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When planning for new facilities or market expansion, reducing transportation expenses and emissions without sacrificing customer service is a tricky problem to solve. The obvious solution is through reducing the distance between you and your customers, but you can’t run an unlimited number of distribution centers.
Finding the balance between unlimited distribution centers and high transportation costs requires some serious math—how do you narrow down site options before you get into the optimization model? That’s where Greenfield analysis software comes in.
Greenfield analysis is commonly used for supply chain site selection, i.e. How many distribution centers (DCs) do I need, where, and what size?
We’re quite excited about Optilogic’s Intelligent Greenfield Analysis available in Cosmic Frog. Let’s have a look at the basics of greenfield, and how to use Optilogic’s intelligent greenfield analysis as a fast and simple, yet powerful way to narrow down facility options to a set of sensible candidates to analyze in a traditional network design model.
What Is Greenfield Analysis?
Sometimes called center of gravity analysis, greenfield analysis (GFA) is a supply chain network design method that combats the facility location problem.
Intelligent greenfield analysis examines market and industry conditions like your products, demand, and customer locations to determine how many distribution centers you need, where they should be located, and how large they should be to meet a defined service level.
Greenfield is typically a simpler precursor to traditional network design, which models detailed costs, capacities, policies, and constraints.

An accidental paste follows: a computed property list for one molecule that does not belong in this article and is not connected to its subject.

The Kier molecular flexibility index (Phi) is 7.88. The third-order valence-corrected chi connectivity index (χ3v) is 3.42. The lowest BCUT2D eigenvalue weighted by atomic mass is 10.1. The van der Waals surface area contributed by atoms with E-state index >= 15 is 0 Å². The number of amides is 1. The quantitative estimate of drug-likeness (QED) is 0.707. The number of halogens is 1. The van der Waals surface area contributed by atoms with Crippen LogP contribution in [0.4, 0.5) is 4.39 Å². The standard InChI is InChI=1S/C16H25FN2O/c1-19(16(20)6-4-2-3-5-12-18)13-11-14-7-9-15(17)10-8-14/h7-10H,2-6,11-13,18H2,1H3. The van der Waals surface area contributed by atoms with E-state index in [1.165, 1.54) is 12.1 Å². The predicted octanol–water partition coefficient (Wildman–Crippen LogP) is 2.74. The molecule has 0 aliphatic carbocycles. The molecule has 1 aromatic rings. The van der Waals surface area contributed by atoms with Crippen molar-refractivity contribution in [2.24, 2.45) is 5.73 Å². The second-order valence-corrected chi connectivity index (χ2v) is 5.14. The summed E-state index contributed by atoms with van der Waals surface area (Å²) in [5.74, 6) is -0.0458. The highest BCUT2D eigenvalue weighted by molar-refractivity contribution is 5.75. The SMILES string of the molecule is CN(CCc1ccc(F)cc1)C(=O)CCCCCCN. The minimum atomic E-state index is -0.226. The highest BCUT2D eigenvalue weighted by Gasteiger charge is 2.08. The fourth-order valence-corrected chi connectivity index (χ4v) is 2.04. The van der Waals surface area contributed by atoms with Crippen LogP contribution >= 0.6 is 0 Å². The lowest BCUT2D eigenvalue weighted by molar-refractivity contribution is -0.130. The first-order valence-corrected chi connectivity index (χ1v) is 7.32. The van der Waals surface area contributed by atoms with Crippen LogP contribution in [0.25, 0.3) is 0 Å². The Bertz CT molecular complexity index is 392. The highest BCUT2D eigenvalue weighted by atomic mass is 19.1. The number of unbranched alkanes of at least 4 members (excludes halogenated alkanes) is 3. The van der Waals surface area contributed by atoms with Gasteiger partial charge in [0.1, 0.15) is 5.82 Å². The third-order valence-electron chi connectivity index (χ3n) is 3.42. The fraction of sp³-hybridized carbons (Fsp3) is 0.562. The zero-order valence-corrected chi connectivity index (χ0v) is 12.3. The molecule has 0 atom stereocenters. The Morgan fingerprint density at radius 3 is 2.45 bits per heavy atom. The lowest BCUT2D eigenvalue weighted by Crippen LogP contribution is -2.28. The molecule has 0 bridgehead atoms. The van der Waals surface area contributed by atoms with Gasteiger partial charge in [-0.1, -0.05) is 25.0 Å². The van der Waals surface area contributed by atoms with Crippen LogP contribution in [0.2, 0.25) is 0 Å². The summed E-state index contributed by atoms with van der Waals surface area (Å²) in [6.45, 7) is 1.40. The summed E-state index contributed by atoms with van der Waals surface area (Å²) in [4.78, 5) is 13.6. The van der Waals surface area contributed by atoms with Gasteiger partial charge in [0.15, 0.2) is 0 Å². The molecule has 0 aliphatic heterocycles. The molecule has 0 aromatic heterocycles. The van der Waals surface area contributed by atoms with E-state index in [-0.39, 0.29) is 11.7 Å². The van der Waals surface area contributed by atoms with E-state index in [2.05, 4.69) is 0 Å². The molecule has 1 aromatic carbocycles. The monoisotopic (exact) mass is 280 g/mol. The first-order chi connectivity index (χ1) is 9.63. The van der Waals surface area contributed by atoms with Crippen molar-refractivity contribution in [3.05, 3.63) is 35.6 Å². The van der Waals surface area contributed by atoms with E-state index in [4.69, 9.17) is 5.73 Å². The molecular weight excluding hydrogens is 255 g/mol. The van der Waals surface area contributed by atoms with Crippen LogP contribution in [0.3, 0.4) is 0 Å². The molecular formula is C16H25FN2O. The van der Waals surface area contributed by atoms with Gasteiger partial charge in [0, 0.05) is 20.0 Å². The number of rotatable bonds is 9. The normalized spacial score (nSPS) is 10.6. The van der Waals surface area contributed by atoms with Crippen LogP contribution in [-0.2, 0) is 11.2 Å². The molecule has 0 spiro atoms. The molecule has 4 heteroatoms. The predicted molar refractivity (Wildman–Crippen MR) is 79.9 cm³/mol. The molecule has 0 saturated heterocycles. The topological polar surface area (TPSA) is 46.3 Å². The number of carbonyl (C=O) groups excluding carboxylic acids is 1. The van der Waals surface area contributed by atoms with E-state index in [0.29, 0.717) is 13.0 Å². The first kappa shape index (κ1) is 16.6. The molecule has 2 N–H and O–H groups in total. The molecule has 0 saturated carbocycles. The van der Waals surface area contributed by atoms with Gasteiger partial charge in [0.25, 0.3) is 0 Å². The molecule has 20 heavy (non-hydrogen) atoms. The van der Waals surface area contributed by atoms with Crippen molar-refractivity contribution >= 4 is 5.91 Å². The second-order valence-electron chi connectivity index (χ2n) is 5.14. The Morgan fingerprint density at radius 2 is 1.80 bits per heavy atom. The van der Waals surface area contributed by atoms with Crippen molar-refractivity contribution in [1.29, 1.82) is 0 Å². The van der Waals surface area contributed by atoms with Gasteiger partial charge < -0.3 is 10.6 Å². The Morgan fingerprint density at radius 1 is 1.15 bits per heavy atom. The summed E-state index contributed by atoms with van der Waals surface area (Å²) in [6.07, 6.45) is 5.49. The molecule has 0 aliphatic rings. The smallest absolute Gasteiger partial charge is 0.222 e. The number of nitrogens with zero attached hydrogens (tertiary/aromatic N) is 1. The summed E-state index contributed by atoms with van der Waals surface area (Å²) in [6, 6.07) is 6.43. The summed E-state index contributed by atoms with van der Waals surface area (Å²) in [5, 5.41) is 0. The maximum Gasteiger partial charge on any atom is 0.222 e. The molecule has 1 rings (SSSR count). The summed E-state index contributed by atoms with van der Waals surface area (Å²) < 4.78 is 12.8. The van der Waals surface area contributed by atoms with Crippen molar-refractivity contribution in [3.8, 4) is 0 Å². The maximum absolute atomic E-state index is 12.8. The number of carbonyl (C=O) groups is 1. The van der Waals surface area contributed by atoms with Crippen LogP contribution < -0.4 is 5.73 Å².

With greenfield analysis, you can start with hundreds of potential location candidates, and by applying parameters, rapidly narrow down to a set of five to 10 for detailed consideration.
To perform greenfield analysis with Optilogic, you’ll need only the following data tables:
- Customer location
- Customer demand
GFA uses this information to map out the ideal location for production and warehousing facilities and distribution centers.
Why Use Greenfield Analysis?
GFA is a simple, fast, and effective way to outline a strategic supply chain network design plan. Below are the best reasons to consider implementing GFA into your supply chain network design workflow:
Efficiency and cost reduction
GFA helps manufacturers identify how many distribution centers and factories are necessary to create a smooth and efficient supply chain.
The method establishes which customers can be serviced from a specific facility, the best number of facilities for a given supply chain, and the most cost-effective geographic location for each facility.
Because GFA can account for variables like your customer demand and their geographic locations, your budget, and even your customer service goals, the resulting DC placement minimizes transportation costs without sacrificing efficiency or customer satisfaction.
Reduced lead times
Because GFA identifies the most efficient locations for DCs using the distance between suppliers and customers and the resources available at each location, supply chain operations are more efficient with shorter lead times.
Better customer service
Optimized DC placement ensures locations can serve customers quickly and efficiently, which improves customer service.
Evaluate growth opportunities
Businesses can also use GFA to vet opportunities for expansion and capital expenditures such as new facilities and mergers and acquisitions.
Better risk management